Corbett, E. A. (Department of Biological Sciences, Southeastern Oklahoma State University, Durant, OK 74701-0609) and R. C. Anderson (Behavior, Ecology, Evolution and Systematics Section, Department of Biological Sciences 4120, Illinois State University, Normal, IL 61790-4120). Landscape analysis of Illinois and Wisconsin remnant prairies. J. Torrey Bot. Soc. 133(2): 267–279. 2006.—We examined Illinois and Wisconsin remnant prairie data to determine regional patterns of species composition as influenced by landforms with different topographic positions and soil properties resulting from glacial history. Three data sets were used, including 84 sites from Wisconsin sampled in the 1950s; 216 sites from Illinois sampled as part of the Illinois Natural Areas Inventory (INAI) in the 1970s; and a subset of 29 INAI sites resampled in 1998. These data sets are the best characterization of remnant prairie vegetation in the two states after most of the original prairies were lost. Data were analyzed using detrended correspondence analysis (DCA), principal components analysis (PCA), and canonical correspondence analysis (CCA). CCA was used only for the INAI sites resampled in 1998 that had a complete set of soils data. Results from all analyses were similar. We determined that an interaction between topographic position and soil texture, which affected moisture availability, was most important in influencing species composition and abundance in Illinois and Wisconsin remnant prairies. Separation of dominant prairie species in Illinois and Wisconsin followed similar patterns, if differences in community designation for similar vegetation types were considered. However, Wisconsin and Illinois sites separated on DCA axis 2, which was negatively correlated with calcium and phosphorus. The first DCA ordination axis for INAI prairie sites was correlated with a topographically-based Integrated Moisture Index (IMI). For the 1998 INAI data, PCA was used to reduce soil variables to fewer dimensions and resulting axis 1 scores were used in stepwise multiple regression analysis to determine relationships between environmental variables and DCA ordination axis scores. The IMI was the first variable entered in the stepwise multiple regression model; however, PCA axis 1 stand scores based on soil variables did not meet criteria for entry into the model. For all data sets, including the CCA ordination of the resampled INAI sites, there was a secondary separation at the dry end of the moisture gradient between hill prairies and dry sand prairies, which was related to differences in soil texture and availability of calcium and phosphorus. In general, soil nutrients and texture were less important than topographically controlled moisture availability in determining prairie species composition and abundance at this scale of analysis.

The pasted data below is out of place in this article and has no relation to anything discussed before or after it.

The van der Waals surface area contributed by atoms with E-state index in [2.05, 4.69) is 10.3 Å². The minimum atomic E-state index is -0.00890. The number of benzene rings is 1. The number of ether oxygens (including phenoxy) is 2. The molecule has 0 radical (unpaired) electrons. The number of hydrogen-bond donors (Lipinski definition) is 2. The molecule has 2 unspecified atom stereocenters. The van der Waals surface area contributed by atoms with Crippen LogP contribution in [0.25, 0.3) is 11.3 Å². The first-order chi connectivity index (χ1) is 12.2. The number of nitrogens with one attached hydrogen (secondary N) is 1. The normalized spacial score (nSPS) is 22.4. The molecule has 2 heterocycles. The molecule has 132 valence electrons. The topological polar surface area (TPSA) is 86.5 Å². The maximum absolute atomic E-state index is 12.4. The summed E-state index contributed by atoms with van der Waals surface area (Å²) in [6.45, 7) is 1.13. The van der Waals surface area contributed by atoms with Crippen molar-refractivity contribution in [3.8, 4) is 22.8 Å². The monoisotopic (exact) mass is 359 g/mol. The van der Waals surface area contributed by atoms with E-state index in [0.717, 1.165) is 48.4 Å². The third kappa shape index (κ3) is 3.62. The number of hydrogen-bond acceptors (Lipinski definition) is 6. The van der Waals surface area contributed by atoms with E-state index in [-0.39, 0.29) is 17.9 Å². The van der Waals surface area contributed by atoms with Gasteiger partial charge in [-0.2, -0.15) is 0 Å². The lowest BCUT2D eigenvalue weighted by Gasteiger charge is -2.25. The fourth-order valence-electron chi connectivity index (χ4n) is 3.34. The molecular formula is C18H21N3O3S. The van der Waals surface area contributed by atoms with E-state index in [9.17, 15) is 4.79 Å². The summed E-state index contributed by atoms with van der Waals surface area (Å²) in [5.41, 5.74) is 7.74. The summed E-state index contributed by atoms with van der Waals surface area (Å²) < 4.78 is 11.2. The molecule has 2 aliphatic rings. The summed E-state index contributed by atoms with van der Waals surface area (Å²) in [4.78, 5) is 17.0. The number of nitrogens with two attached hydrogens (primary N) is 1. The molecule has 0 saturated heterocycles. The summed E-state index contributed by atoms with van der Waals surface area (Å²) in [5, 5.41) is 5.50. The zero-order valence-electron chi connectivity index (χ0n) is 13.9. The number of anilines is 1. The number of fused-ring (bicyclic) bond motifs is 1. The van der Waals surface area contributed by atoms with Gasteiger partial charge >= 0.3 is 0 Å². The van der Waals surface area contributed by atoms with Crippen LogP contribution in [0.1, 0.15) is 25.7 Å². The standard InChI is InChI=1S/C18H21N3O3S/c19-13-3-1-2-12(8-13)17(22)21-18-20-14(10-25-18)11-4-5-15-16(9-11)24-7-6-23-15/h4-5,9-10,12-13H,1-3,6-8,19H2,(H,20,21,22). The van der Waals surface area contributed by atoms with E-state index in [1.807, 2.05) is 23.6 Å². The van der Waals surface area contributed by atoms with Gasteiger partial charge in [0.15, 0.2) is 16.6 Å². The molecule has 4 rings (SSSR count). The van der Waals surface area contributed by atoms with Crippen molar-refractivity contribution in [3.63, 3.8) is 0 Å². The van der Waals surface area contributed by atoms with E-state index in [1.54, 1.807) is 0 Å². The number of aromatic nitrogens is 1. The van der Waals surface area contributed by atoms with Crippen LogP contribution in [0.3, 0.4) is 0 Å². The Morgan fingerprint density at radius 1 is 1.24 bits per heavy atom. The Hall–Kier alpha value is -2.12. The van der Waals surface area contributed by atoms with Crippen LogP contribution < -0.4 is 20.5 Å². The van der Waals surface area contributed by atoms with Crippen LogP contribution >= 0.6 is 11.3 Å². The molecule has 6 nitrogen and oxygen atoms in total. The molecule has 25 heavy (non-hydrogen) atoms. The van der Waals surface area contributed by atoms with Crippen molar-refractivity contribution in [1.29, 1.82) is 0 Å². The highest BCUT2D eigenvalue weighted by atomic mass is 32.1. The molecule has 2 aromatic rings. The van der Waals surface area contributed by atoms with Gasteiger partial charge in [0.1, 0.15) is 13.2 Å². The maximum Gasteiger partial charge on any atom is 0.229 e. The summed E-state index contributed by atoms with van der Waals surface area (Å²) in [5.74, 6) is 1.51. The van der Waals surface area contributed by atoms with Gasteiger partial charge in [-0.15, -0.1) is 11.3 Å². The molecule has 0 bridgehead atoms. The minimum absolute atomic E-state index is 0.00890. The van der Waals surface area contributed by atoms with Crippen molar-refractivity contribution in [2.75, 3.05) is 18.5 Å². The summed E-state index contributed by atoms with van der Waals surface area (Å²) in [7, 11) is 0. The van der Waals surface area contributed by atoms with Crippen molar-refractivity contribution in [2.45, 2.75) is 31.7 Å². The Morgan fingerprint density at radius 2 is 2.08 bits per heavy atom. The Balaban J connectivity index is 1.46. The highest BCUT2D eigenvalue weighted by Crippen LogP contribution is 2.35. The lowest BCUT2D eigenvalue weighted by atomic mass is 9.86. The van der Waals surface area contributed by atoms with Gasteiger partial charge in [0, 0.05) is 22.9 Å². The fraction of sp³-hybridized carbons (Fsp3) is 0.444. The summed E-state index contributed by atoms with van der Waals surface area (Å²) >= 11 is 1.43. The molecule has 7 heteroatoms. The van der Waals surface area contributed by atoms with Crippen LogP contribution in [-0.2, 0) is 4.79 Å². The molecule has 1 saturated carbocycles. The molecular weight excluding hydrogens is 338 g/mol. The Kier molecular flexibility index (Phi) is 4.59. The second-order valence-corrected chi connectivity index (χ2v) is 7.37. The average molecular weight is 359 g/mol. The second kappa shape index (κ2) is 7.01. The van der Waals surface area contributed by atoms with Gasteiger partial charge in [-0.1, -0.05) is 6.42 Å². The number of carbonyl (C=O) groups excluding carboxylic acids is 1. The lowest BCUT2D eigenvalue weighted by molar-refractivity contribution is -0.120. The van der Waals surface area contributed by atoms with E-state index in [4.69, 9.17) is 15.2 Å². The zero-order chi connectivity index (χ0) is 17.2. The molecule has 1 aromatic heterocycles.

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Vol. 133 • No. 2